Publication in highly selective journals will remain important for scientists in the future, as academics will always recognize the added value by academics committed to such publications, said the new President of the European Research Council.
Dismissing predictions that traditional scholarly publishers will no longer be needed in the near future as preprint and other open access platforms grow in popularity, Maria Leptin said she had not foreseen a world without reviews.
Even in decades to come, researchers “will still be submitting papers for peer review in the same way as they do now”, said Professor Leptin, who took over as head of the research funder from the European Union in November, after serving as director of the European Molecular Biology Organization. (EMBO), which publishes a number of journals, since 2010.
On the potential abandonment of journal-based peer review that some have predicted, Professor Leptin added: “Post-publication comments, badges and all that… I don’t see it, because the work expert referees put into reviewing articles makes it better and it’s already something we use to judge articles.
His comments are contained in a new book, Plan S for Shock, by Robert-Jan Smits, who oversaw the creation of the Plan S open access initiative when he was a senior civil servant at the European Commission, and journalist Rachael Pells, who chronicles the development of the initiative and its launch possible in January 2021.
Leading open access advocates interviewed for the book insisted that journals will become — and may already be — obsolete.
“We don’t need journals,” said Robert Kiley, the former head of open access at the Wellcome Trust, who is now head of strategy for Plan S. He argued that a “completely open repository where researchers can upload their research once they feel ready to share it – just like any preprint server” would be a more efficient model, to which reviewers could add their comments.
But Professor Leptin noted that a survey of EMBO members in 2019 suggested there was little appetite for this type of model. When asked how they would select papers outside their field, they opted for papers “by someone they know or have heard of, a highly esteemed name in science – or they turn to very selective review,” said Professor Leptin, who argued that scientists “need a kind of flag that says ‘start here'” when undertaking research.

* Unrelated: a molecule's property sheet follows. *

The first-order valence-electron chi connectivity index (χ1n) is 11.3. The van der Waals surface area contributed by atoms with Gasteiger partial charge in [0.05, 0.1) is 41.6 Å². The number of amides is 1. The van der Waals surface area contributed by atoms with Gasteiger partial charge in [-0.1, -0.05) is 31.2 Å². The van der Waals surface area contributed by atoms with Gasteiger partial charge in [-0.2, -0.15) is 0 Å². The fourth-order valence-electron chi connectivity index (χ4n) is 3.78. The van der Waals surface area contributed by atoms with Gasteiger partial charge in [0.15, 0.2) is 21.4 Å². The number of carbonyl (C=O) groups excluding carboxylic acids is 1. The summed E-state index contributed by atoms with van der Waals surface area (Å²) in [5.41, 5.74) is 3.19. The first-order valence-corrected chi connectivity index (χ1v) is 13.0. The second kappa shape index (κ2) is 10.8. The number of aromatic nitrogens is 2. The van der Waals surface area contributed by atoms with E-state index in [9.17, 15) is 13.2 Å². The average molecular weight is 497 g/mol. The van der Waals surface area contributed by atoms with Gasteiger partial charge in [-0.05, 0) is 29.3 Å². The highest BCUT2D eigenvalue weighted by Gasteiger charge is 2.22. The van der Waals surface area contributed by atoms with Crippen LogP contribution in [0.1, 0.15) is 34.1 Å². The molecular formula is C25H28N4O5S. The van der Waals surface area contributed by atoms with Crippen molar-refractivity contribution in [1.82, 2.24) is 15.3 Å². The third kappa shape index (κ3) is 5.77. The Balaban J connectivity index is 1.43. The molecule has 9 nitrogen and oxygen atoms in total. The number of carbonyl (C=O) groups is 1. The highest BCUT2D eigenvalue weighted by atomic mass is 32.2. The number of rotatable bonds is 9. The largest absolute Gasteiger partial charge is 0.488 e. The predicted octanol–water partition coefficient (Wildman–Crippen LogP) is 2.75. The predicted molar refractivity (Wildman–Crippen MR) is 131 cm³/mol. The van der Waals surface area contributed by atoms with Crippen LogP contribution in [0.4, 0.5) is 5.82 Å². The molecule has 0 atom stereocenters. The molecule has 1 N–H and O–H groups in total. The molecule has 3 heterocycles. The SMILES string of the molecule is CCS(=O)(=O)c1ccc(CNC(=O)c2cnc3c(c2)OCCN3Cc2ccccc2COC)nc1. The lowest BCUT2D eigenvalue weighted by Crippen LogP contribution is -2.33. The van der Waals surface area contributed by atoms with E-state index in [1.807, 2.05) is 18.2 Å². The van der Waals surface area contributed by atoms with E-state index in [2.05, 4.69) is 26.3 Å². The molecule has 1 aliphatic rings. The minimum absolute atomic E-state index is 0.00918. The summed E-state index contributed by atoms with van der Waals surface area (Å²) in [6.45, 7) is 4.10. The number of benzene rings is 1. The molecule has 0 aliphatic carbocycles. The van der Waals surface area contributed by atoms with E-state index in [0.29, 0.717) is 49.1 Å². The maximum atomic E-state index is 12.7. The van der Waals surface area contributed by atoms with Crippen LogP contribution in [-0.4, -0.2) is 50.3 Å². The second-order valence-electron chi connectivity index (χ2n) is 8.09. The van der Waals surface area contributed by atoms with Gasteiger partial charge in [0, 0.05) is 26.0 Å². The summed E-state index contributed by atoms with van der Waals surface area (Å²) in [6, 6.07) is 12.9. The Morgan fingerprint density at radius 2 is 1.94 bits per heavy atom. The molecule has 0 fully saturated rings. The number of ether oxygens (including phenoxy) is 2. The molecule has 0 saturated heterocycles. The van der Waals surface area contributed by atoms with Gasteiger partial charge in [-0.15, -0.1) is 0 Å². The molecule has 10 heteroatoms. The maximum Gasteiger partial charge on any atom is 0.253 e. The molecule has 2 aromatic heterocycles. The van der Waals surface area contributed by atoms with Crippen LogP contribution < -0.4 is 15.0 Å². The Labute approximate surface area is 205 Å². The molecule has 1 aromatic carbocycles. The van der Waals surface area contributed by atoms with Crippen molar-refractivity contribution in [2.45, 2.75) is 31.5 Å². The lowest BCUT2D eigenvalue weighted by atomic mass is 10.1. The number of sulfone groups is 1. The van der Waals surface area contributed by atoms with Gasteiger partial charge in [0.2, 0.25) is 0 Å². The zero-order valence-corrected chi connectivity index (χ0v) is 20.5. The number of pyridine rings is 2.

For Jasmin Lange, director of Brill, the Netherlands-based publisher of nearly 300 journals, journals will become more important than ever as trusted sources within the internet’s “huge information flood” .
“What a newspaper does is build a community,” she said, adding that the titles were a “discussion platform that we as a publisher have set up with the publishers and on which we are continually working to improve ourselves by looking for new authors and also new readers”. . The community “won’t radically separate from existing journal models, because we’re talking about very specialized communities that publish with society journals – subdomains of subdomains,” she explained.
Smits, who is now president of Eindhoven University of Technology, said Times Higher Education that he thought “the newspaper’s role would diminish”.
“It’s a generational thing,” he said. “The average age of professors in Europe is around 54, and they’ll be there for another 10 years, but the next generation is already sharing their findings in a very different way – it’s not so much around journals,” did he declare.